What is an Integrated Curriculum?
Before explaining what an integrated curriculum is, it is important to note that we teach core morning classes in Mathematics, Science, English, Social Studies and Technology. Our integrated curriculum applies those subjects and the projects students complete in a related manner. We treat knowledge as being seamless and interrelated. An integrated curriculum is a means of breaking down the artificial barriers between subjects as they have been traditionally taught. It is also an effective way of broadening the possible topics that may be learned/investigated. Within the school’s written curriculum, the staff ensure that all of the Essential Learning Areas (ELAs) are covered at the appropriate levels.
What is a Project-Based Curriculum?
A project-based curriculum treats the investigation of a topic as the basis for learning. The students complete eight projects each year. Within each topic, the staff identify the areas of the national curriculum that need to be overtly taught within the ELAs. Each year, the topics will encompass the full ELA requirements for that level. Within each set project, all of the Learning Areas are included and the students have the opportunity to direct their own learning and work to a depth and breadth that is difficult to achieve within a traditional structure. Their learning skills (e.g. goal setting, planning, investigative research, presentation, computing, etc) are enhanced, as are their thinking skills (e.g. metacognition, evaluation, synthesising information, etc).
Their basic academic skills (reading, writing, mathematics) are in no way ignored but are enhanced and used as a building block for in-depth work.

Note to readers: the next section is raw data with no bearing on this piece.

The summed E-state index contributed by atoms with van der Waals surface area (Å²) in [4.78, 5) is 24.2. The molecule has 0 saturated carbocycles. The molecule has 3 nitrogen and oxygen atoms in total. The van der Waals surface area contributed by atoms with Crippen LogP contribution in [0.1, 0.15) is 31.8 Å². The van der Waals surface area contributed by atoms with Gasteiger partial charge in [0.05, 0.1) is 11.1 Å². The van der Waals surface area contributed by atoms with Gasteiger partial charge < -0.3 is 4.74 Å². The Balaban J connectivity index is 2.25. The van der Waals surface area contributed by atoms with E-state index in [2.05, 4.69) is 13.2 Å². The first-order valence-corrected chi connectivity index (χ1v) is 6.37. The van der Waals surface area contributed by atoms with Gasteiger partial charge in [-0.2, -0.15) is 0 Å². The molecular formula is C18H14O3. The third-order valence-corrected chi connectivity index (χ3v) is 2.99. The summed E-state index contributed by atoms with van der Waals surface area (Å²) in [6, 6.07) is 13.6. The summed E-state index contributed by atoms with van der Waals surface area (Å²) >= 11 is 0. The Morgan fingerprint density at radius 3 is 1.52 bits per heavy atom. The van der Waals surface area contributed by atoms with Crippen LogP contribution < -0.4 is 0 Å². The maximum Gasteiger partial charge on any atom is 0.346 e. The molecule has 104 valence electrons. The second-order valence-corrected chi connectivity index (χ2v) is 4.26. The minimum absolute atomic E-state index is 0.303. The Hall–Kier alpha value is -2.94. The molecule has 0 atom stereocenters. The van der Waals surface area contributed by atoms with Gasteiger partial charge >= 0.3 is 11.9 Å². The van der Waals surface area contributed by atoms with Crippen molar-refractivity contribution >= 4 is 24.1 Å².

An I.B.P. is an Individual Base Plan.
Traditionally, only students with “Special Needs” have received these. In recent years, the government has required schools to show that they also cater for Gifted and Talented students. Hence, I.B.P.s have shifted to that end of the continuum.
At Middle School West Auckland, we think every child needs an I.B.P. as they all have strengths worth enhancing and weaknesses to overcome. In addition to working through the school’s curriculum, each child will have their own base document programme, which identifies interests, strengths, areas needing development, goals, and progress measurements. Developing the plans will be a negotiated process between staff, the child, and parents.
Effectively, what will be achieved are the structures for the best kind of education that are offered to Gifted and Talented children in some schools – but in this case, it will be for each student. Their range of abilities will be recognised and developed using the best learning theory and applications available under the knowledge that intelligence is not a fixed entity but able to be developed in each child.